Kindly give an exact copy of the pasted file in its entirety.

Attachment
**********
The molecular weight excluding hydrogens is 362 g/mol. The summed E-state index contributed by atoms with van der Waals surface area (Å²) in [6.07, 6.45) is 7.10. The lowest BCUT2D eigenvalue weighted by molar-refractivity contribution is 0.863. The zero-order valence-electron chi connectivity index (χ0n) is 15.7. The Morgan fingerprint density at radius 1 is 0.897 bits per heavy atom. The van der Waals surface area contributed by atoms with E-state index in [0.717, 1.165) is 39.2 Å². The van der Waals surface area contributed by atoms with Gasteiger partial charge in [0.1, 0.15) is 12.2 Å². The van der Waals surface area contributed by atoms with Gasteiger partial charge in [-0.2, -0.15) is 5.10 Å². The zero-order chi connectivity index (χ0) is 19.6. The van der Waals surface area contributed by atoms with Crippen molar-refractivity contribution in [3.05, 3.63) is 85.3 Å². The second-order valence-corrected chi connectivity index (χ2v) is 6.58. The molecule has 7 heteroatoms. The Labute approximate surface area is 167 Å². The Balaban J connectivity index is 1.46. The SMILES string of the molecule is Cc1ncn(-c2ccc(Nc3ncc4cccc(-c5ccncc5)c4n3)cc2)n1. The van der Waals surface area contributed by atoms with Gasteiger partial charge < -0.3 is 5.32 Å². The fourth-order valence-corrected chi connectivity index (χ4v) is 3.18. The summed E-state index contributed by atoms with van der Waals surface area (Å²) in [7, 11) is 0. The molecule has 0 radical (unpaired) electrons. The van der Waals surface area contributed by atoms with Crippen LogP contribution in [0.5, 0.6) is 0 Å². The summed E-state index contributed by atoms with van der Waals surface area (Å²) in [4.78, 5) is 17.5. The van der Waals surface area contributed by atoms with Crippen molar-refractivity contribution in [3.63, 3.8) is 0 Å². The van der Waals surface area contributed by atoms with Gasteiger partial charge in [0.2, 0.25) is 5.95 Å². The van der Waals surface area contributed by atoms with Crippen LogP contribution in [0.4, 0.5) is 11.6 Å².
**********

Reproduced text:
The molecular weight excluding hydrogens is 362 g/mol. The summed E-state index contributed by atoms with van der Waals surface area (Å²) in [6.07, 6.45) is 7.10. The lowest BCUT2D eigenvalue weighted by molar-refractivity contribution is 0.863. The zero-order valence-electron chi connectivity index (χ0n) is 15.7. The Morgan fingerprint density at radius 1 is 0.897 bits per heavy atom. The van der Waals surface area contributed by atoms with E-state index in [0.717, 1.165) is 39.2 Å². The van der Waals surface area contributed by atoms with Gasteiger partial charge in [0.1, 0.15) is 12.2 Å². The van der Waals surface area contributed by atoms with Gasteiger partial charge in [-0.2, -0.15) is 5.10 Å². The zero-order chi connectivity index (χ0) is 19.6. The van der Waals surface area contributed by atoms with Crippen molar-refractivity contribution in [3.05, 3.63) is 85.3 Å². The second-order valence-corrected chi connectivity index (χ2v) is 6.58. The molecule has 7 heteroatoms. The Labute approximate surface area is 167 Å². The Balaban J connectivity index is 1.46. The SMILES string of the molecule is Cc1ncn(-c2ccc(Nc3ncc4cccc(-c5ccncc5)c4n3)cc2)n1. The van der Waals surface area contributed by atoms with Gasteiger partial charge < -0.3 is 5.32 Å². The fourth-order valence-corrected chi connectivity index (χ4v) is 3.18. The summed E-state index contributed by atoms with van der Waals surface area (Å²) in [7, 11) is 0. The molecule has 0 radical (unpaired) electrons. The van der Waals surface area contributed by atoms with Crippen LogP contribution in [0.5, 0.6) is 0 Å². The summed E-state index contributed by atoms with van der Waals surface area (Å²) in [4.78, 5) is 17.5. The van der Waals surface area contributed by atoms with Crippen molar-refractivity contribution in [3.63, 3.8) is 0 Å². The van der Waals surface area contributed by atoms with Gasteiger partial charge in [0.2, 0.25) is 5.95 Å². The van der Waals surface area contributed by atoms with Crippen LogP contribution in [0.4, 0.5) is 11.6 Å².